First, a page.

Leaking Fluids and Carbon Monoxide Poisoning

Leaking FluidsAs you approach the vehicle, look underneath and around it for any leaking fluids. Color indicates the type of fluid leaking out. * Red: Transmission fluid - check transmission seals * Purple: Power steering fluid - check system * Black: Motor oil - check the engine and replace the oil * Green/Pink/Orange/Red: Coolant - check the water pump * Clear: Water - usually normal condensation or water from the air conditioner Carbon Monoxide Carbon monoxide is a toxic gas that is odorless and colorless, which means it can kill you before you are even aware you are being exposed to it. Symptoms of exposure to carbon monoxide include headaches, dizziness, disorientation, nausea, and fatigue, and are often mistaken for the flu. Your car produces carbon monoxide when running idle, and the carbon monoxide can build up to deadly levels in enclosed spaces. To prevent carbon monoxide poisoning from your vehicle: * Never leave your car running for a long period in enclosed spaces (this includes garages) * Do routine checks on your vehicle to make sure your vehicle is running properly * Repair any exhaust system leaks |
6.2 Vehicle Maintenance

Fuel Stops

Gasoline has octane ratings, which are displayed on the fuel pump. Use fuel with the octane rating recommended by your vehicle manufacturer. Using an octane rated higher than your vehicle requires does not increase power or fuel economy. To fuel your vehicle, pull up to the pump on the side where your gas cap is located. NEVER SMOKE around the fuel pump. Operating instructions are displayed on or near the pump. 6.2 Vehicle Maintenance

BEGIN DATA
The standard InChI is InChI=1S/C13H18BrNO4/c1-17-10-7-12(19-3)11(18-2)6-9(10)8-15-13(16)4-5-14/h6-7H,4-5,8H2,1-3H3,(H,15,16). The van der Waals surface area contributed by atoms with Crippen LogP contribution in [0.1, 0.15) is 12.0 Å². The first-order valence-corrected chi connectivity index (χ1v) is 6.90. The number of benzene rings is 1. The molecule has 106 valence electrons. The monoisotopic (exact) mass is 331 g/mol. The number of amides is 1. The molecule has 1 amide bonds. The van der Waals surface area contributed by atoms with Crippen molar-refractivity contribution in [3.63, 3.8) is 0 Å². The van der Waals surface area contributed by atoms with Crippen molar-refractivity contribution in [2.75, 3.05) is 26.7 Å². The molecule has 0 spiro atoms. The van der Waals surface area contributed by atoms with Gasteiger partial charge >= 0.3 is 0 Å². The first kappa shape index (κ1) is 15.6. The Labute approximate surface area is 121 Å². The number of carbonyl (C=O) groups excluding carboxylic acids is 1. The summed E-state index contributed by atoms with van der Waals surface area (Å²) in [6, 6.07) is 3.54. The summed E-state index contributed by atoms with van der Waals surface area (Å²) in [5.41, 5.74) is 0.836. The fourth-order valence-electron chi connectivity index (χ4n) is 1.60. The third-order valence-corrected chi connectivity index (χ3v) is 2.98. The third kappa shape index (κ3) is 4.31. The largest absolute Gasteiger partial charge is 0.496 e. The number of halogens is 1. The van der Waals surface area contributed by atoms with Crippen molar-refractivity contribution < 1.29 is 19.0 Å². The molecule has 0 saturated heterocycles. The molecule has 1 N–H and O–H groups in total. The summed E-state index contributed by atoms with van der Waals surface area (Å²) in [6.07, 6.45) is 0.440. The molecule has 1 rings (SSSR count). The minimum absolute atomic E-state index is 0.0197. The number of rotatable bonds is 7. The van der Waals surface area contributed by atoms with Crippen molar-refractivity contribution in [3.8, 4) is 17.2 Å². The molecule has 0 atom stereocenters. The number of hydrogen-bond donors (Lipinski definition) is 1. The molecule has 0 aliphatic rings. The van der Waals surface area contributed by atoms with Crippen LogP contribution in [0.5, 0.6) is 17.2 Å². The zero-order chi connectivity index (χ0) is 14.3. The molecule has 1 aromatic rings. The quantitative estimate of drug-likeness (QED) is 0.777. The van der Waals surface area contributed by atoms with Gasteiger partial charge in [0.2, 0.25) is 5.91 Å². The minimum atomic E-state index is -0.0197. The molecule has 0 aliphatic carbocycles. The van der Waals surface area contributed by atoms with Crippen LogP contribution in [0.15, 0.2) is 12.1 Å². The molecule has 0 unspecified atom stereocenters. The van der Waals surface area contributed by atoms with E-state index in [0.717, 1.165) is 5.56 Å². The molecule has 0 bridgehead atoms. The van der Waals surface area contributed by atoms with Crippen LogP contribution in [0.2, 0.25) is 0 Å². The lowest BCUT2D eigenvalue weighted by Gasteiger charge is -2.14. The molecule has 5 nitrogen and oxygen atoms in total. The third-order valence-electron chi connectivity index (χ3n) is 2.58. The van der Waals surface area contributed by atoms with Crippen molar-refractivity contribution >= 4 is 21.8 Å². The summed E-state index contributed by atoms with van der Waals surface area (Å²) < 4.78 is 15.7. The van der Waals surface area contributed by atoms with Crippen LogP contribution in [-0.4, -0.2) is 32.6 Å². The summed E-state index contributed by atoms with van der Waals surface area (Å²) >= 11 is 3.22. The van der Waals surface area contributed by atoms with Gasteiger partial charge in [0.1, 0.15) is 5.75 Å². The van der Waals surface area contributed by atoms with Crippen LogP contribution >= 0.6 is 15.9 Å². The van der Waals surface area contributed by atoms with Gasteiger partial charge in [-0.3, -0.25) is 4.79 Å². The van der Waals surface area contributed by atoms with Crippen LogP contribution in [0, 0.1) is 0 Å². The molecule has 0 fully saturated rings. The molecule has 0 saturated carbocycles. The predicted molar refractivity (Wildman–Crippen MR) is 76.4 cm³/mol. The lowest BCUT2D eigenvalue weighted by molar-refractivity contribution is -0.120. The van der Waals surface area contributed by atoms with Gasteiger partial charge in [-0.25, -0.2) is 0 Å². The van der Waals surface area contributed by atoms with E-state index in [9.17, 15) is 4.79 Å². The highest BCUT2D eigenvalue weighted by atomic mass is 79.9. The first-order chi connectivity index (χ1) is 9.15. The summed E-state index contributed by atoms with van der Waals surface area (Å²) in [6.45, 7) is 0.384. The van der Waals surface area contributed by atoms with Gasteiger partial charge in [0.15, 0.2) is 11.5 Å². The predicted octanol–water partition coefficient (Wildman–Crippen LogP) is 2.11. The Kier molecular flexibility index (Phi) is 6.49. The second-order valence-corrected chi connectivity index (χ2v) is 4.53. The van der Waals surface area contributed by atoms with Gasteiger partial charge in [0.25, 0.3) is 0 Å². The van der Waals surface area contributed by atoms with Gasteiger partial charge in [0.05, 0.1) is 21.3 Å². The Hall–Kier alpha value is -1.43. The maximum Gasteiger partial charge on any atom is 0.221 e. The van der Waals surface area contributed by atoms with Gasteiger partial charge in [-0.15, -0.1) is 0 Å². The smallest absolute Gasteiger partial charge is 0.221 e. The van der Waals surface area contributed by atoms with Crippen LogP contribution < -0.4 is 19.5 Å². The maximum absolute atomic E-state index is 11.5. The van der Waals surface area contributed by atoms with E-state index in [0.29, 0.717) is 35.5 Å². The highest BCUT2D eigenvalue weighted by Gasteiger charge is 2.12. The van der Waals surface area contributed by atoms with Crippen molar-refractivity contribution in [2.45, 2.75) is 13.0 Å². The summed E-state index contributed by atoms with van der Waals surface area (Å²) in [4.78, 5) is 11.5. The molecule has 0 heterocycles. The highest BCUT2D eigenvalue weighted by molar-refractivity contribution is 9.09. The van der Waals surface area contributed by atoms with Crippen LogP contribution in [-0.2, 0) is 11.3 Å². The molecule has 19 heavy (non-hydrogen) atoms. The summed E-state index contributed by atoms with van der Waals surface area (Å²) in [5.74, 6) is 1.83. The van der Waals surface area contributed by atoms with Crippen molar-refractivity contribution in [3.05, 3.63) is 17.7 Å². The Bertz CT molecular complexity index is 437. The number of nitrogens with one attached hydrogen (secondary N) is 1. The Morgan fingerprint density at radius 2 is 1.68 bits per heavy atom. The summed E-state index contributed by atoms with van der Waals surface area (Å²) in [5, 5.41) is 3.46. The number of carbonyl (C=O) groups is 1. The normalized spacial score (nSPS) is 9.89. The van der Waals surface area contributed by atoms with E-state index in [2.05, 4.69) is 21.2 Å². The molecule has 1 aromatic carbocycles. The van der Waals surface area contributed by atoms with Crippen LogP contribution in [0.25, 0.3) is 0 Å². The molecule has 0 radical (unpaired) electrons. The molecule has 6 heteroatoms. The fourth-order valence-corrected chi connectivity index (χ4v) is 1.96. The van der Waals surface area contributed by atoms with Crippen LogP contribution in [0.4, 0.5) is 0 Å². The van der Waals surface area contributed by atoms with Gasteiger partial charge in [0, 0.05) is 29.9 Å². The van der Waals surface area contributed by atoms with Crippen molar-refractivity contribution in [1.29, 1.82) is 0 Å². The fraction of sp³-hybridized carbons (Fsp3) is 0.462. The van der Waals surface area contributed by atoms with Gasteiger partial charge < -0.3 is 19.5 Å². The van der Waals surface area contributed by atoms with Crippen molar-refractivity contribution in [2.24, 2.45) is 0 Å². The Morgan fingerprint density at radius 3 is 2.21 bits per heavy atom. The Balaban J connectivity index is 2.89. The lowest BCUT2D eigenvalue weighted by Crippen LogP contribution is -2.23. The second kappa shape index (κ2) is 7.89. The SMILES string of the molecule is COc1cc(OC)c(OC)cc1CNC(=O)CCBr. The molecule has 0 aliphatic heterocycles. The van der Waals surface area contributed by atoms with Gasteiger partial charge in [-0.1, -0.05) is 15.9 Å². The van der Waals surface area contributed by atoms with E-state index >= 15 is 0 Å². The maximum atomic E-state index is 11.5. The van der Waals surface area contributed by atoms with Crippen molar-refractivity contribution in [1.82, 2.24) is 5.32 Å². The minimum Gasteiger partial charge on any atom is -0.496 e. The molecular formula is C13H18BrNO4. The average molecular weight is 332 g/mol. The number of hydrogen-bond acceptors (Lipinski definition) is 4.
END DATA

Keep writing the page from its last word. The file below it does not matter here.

Choosing a Mechanic

Select your mechanic before you experience vehicle failure. New car dealers and repair shops display certificates and approvals earned by mechanics who pass specialized repair courses. Sometimes only your car dealer has the approvals, equipment, and diagnostics required to service today's sophisticated "systems." Consult with family or friends to locate an experienced and reliable mechanic who will guarantee their work. Visit the shop on a Saturday when customers are waiting for their vehicles to be repaired. Inquire about the service and customer service that current customers are experiencing. Make sure the mechanic(s) are ASE Certified. The National institute for Automotive Service Excellence is a professional certification testing organization for mechanics. Most service shops will not hire mechanics who are not certified by the ASE. Mechanics who pass the certification test demonstrate their knowledge and professionalism, and are therefore more reliable (on paper, at least) than those who do not become ASE Certified. You can find ASE-approved auto repair shops in your area by visiting the ASE web site. Ensure your repair facility has the manufacturer's approval to maintain your vehicle. Before you have work done on your vehicle, ask for a detailed estimate. Shop around - eliminate the highest and lowest estimate. The estimate should list the service, the parts, and labor as separate line items. Do not authorize any work to be done that you have not approved on the estimate. If parts are replaced, request the replaced parts be returned to you when you pick up your vehicle. Keep copies of all service and maintenance records related to your vehicle. Audio Read-AlongTired of reading? Listen to the entire course with our audio read-along feature. Now at a discounted price. | Page 8 of 8 | | | 6.2 Vehicle Maintenance

Review